City puts axe through woodcutters’ business

If you're having a hard time finding that woodchopper's truck filled with cordwood this winter it's probably because bylaw officers are scaring them off.

If you’re having a hard time finding that woodchopper’s truck filled with cordwood this winter it’s probably because bylaw officers are scaring them off.

From the window of his Ogilvie Street pawn shop, Needful Things owner Robert Huesler has watched several woodcutters get ticketed.

He regularly used to see wood trucks in the Canadian Tire and Qwanlin Mall parking lots.

Today, they are scarce.

That’s because Whitehorse has started ticketing woodcutters selling their cords from these two locations.

Under section 206 of the Yukon Motor Vehicles Act, “No person shall display any goods for sale, offer any goods for sale or sell any goods on a highway.”

And, according to the city bylaw department, Fourth Avenue is a highway, even though the speed limit is 50 kilometres an hour, outside the school zone, and the street is lined with shops and offices.

“Technically, if you look at the definition of highway (in the Motor Vehicles Act) it is any cul-de-sac, boulevard, thoroughfare, street or causeway,” said senior bylaw officer Dave Pruden.

“But we don’t bug people if they live on (and are selling wood from), say, Centennial,” he added.

But that definition doesn’t sit well with Huesler, who questioned the bylaw department about its regulations.

“The bylaw officer said Fourth Avenue is a highway,” he said. “I asked him, ‘If I live on Fourth Avenue on private property, can he come into my private property (and give me a ticket?).

“The officer didn’t answer though. He just said, ‘Get the hell out of here. Do you want me to call the RCMP?’”

Bylaw is simply ensuring the system is fair for those who get the proper permits and licenses, said Pruden.

The fine for selling goods on a highway is $50. But if the vendor doesn’t have a business license, it goes up to $200.

A woodcutter who regularly shops from Needful Things recently received a $200 fine for selling at the Qwanlin Mall, said Huesler.

Now, he hasn’t been seen at either parking lot.

“He’s lost 85 per cent of his business compared to last year,” said Huesler.

“He and his partner are going on social assistance.”

Normally, wood-selling along Fourth Avenue isn’t an issue, but this year there have been two that have been particularly “problematic,” said Pruden.

“The business licences for Canadian Tire, Walmart and Extra Foods aren’t to sell wood. So unless these businesses get a permit, (it’s not allowed),” he said.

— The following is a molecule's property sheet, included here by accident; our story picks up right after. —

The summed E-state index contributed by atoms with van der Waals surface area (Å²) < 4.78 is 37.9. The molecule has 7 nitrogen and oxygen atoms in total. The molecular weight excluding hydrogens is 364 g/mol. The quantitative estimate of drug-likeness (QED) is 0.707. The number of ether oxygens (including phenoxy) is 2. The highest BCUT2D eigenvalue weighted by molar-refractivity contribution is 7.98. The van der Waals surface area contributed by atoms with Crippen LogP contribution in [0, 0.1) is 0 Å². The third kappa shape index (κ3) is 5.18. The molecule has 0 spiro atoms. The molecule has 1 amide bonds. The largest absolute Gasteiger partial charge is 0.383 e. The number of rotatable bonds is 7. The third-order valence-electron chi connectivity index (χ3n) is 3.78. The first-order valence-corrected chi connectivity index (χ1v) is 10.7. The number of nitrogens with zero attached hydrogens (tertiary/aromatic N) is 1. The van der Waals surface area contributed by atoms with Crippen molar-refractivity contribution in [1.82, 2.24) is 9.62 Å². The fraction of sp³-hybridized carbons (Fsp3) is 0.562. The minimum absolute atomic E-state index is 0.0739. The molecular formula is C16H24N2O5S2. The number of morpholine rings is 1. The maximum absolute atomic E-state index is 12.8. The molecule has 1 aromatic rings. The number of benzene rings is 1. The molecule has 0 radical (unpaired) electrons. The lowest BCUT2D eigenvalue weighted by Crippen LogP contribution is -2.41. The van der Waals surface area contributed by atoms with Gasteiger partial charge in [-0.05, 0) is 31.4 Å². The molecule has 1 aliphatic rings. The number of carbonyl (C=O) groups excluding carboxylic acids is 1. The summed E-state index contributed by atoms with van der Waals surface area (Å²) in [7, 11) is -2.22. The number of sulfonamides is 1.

The city began handing out tickets this year when they received complaints from other city woodcutters.

“Competitors call us about others who aren’t abiding by the rules,” said Pruden.

“We’re trying to equalize the fairness of it.”

But a level playing field isn’t always best for those who depend on wood to heat their homes in the winter, said woodcutter Rex Brown.

Brown only does orders by word of mouth or telephone, but has noticed there are fewer woodcutters selling their wood from parking lots in town.

“People want wood this way,” said Brown.

“I just delivered wood to some people who were out of heat for the last two days because they couldn’t find wood for sale in town.”

Woodcutting is a hard job and people don’t get paid enough as it is, he added.

“I don’t agree with the city giving people tickets who are trying to sell wood (from these parking lots).”

But Scott Lindsay, who also sells wood by word of mouth, doesn’t believe vendors should be allowed to sell wood at the Qwanlin Mall.

“I have to pay for insurance and a business licence,” he said.

“If anyone can sell wood wherever, then it undermines what I do.”

The city should designate a specific place where woodcutters are allowed to sell wood, much like the Fireweed Market in the summer, said Huesler.

He’s been living in the city for 28 years and hasn’t seen any problems with woodcutters selling their wood in Whitehorse.

“For me, it’s just this gut feeling that everything in the city has to be tightened, like cities down south where nothing is allowed except paying taxes,” he said.

“It’s not why I live in Whitehorse.”

Contact Vivian Belik at